Flights – Olga Tokaruczuk, 2007 (tr. Jennifer Croft)

An interesting and weird read for the Second Monday book group – I enjoyed the theme of biological specimens.

In this book I learned

  • Makes me want to read some Emil Cioran
  • I’ve heard of the Ghent Altarpiece but didn’t know it’s also called Adoration of the Mystic Lamb, and I hadn’t looked at it closely before
  • Sarira relics

Short quotes

  • The protagonist says she can’t put down roots: “I am the anti-Antaeus. My energy derives from movement – from the shuddering of buses, the rumble of planes, trains’ and ferries’ rocking.”
  • Interesting pity for native English speakers: “How lost they must feel in the world, where all instructions, all the lyrics of all the stupidest possible songs, all the menus, all the excruciating pamphlets and brochures—even the buttons in the lift!—are in their private language. They may be understood by anyone at any moment, whenever they open their mouths.”
  • “I am certain that we cannot recognize the fate grooved into the other side of life for us by the divine Engravers. They must appear to us only once they’ve taken a form intelligible to mankind, in black and white. God writes with his left hand and in mirror writing.”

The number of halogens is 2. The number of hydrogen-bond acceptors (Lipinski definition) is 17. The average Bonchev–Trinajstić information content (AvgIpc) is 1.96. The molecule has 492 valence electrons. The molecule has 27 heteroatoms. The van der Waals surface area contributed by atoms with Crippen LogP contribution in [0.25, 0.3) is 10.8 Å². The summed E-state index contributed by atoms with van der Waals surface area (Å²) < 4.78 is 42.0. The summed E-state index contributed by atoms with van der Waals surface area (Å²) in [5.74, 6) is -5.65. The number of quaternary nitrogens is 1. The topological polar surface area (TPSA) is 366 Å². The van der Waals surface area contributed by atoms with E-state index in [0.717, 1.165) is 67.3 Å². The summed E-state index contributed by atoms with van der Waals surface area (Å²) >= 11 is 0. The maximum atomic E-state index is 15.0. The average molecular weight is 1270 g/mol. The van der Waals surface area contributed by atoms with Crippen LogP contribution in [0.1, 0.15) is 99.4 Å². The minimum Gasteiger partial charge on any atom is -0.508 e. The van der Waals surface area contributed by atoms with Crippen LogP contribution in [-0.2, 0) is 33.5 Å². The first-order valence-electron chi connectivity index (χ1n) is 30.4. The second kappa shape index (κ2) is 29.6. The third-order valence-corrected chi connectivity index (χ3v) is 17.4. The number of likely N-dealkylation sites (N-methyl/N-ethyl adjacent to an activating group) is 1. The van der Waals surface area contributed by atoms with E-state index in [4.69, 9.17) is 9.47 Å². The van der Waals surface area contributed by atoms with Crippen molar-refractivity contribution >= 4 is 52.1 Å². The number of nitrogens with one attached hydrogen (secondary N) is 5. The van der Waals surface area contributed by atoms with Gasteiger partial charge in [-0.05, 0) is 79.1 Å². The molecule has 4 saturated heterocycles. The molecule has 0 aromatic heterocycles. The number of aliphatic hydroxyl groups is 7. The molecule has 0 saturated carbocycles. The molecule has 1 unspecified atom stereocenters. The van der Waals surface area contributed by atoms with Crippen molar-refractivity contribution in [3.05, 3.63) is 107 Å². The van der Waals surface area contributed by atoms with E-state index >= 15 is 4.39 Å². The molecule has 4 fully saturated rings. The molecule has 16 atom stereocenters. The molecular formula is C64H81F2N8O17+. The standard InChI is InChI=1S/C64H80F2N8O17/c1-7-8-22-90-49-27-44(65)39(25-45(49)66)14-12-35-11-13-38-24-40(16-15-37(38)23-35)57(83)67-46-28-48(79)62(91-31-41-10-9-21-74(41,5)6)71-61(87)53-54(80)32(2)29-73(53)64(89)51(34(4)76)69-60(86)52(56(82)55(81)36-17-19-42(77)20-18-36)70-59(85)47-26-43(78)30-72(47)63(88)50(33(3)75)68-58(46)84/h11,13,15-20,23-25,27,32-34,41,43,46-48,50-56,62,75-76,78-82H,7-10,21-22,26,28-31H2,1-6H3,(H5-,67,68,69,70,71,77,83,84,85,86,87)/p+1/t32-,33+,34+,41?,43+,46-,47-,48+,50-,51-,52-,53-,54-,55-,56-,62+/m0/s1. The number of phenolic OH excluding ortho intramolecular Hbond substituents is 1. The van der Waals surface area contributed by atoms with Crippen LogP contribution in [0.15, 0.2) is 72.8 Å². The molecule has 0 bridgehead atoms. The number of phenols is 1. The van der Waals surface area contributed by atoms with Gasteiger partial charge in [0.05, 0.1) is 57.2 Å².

• “The more experienced a biologist you become, the longer and harder you look at the complex structures and connections in the biosystem, the stronger your hunch that all animate things cooperate in this growth and bursting, supporting one another. Living organisms give themselves to one another, permit one another to make use of them. If rivalry exists, it is a localised phenomenon, an upsetting of the balance.”
  • “The books set on the shelves show only their spines to people, and it’s as though, thinks Kunicki, you could only see people in profile. They don’t tempt you with their colourful covers, don’t boast with banners on which every word is a superlative; as though being punished, like recruits, they present only their most basic facts: title and author, nothing more.”
  • Message from Polish students traveling to Ireland, written on a air-sickness bag; the narrator wants to find out how it turned out for them. “But I know that writing on bags is something people do only out of anxiety and uncertainty. Neither defeat nor the greatest success are conducive to writing.”

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